While most of the supertall building boom spotlight has been placed China and the UAE over the past few months, there's an even more staggering development happening in the US. At least four 300m+ skyscrapers are set to rise along (or adjacent to) West 57th St over the next few years, each of the tall enough to change the city's skyline forever.
There's a residential boom happening in Midtown Manhattan right now, mainly thanks to wealthy investors who believe that apartments in Midtown Manhattan are about as stable an investment as one can make right now. The Wall Street Journal declares it "a new era for skyscrapers", while The Observer's Matt Chaban wonders "just how many skinny luxury towers can we jam onto 57th Street?"
But what's most remarkable about this boom? Its geography. At least six major building projects are being proposed along one street — West 57th — over the next few years. Three of those (along with one on West 56th St) will compete for the title of the city's tallest building, based on habitable height (rather than spire height, for which One World Trade takes the cake), and one will be the tallest residential tower in the Western Hemisphere. Along this short strip of city, a construction race is being kindled by investors eager to nab a slice of the most valuable real estate in America — and it's driving some fairly insane pieces of architecture too.
The most modest of these projects is One57, a 306m tall apartment building that's currently nearing completion (seen below). This was the project that, arguably, led to the clustering of new projects along the same street. Why? Because it made news for the speed at which its luxury apartments sold — at a time when property values were wavering, no less — and set a record for the highest price paid for a residence in New York city: $US90 million.
Then there's 432 Park, a 426m tall apartment building designed by infamous "death-ray architect" Rafael Vinoly. Located a block south of West 57th on the former site of the 80-year-old Drake Hotel, which was demolished to make room for the tower, it's currently climbing quickly with a projected completion date of mid-2014. Each of the building's windows measures 10sqm of glass, and amenities will include such necessities as a "golf training facility". It will soon eclipse One57 as the tallest residential building in the Western Hemisphere:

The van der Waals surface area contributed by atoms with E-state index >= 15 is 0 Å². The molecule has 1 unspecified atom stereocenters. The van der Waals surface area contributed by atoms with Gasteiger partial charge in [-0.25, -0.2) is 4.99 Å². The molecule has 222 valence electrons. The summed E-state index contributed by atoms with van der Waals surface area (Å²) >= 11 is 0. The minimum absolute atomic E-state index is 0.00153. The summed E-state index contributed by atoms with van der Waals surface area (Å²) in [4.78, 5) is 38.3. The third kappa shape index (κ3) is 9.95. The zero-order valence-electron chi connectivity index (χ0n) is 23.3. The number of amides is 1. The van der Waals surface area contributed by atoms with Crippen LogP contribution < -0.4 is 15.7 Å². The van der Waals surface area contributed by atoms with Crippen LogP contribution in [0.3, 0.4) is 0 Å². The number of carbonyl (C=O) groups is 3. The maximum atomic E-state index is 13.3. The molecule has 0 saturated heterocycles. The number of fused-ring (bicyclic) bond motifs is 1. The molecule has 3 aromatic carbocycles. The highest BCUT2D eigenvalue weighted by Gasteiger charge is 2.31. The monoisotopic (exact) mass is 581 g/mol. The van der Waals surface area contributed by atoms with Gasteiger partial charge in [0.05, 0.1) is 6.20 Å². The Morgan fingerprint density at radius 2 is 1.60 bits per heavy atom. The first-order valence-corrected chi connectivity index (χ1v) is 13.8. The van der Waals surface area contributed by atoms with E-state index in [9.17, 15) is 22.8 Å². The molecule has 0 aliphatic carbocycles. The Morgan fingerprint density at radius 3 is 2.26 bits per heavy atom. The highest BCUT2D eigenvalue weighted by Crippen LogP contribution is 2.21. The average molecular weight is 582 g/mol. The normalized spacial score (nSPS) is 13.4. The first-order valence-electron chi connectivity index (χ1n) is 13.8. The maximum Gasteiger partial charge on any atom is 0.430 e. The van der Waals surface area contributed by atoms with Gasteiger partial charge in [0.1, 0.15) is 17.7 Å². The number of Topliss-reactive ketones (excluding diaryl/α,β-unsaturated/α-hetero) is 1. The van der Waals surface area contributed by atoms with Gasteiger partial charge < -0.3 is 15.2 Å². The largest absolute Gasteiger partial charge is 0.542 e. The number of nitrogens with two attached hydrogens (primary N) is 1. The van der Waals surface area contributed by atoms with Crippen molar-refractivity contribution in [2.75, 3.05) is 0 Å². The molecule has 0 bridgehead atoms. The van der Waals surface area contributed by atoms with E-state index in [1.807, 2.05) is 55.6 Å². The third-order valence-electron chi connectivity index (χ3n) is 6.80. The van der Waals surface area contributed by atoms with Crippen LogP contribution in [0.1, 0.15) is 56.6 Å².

In late August, Nordstrom shelled out more than $US100 million to anchor the forthcoming 472m tall apartment tower at 225 West 57th St, which will be designed by the architects of the now-legendary Burj Khalifa, Adrian Smith + Gordon Gill Architecture (who were part of SOM at the time). The plan is still pending approval from the city, so we only have a vague idea of what it will look like. But if it's given the green light, it will eclipse Chicago's Willis Tower as the tallest residential building in the US.
The most recent entrant in New York's supertall sweepstakes comes from SHoP Architects and JDS Development Group, which announced a plan to build a 411m skyscraper at 107 West 57th earlier this month. Though it will only be the second tallest building in the city (and the fourth in the country), it distinguishes itself in another way. It's only 12m wide:
While for a townhouse that might not be all that remarkable, it's unheard of for a supertall skyscraper. The reason most supertalls have wider bases is to support the lateral force of wind and seismic movement on its upper floors. Though SHoP was unable to comment on the structural design of the tower when we contacted them, it's bound to be pretty unique. And because each floor is only 12m across, each unit will take up an entire level of the building. In other words, it'll be an entire skyscraper of luxury penthouses. Even for other residential towers built in the city over the past decade, that's an unusual risk. But given the demand for apartments priced well into the tens of millions, it's not surprising.
Will there be a bust to follow this boom? It seems likely. The Skyscraper Index, a controversial theory that posits a correlation between skyscraper construction and economic busts, tells us that intense competition to build ever-taller buildings is usually caused by an unsustainable bubble. According to the Index, as interest rates drop companies expand — and they build larger offices because it's suddenly less expensive to do so.
But what's unique about the boom on and around West 57th St is that these buildings are largely residential — these aren't office spaces, which is what the Index traditionally focuses on. It's being driven by billionaires who want to invest in residential property. So only time will tell whether this astronomical bubble will burst like so many before it, or whether Manhattan will continue along its journey to becoming the rarified domain of the super-rich.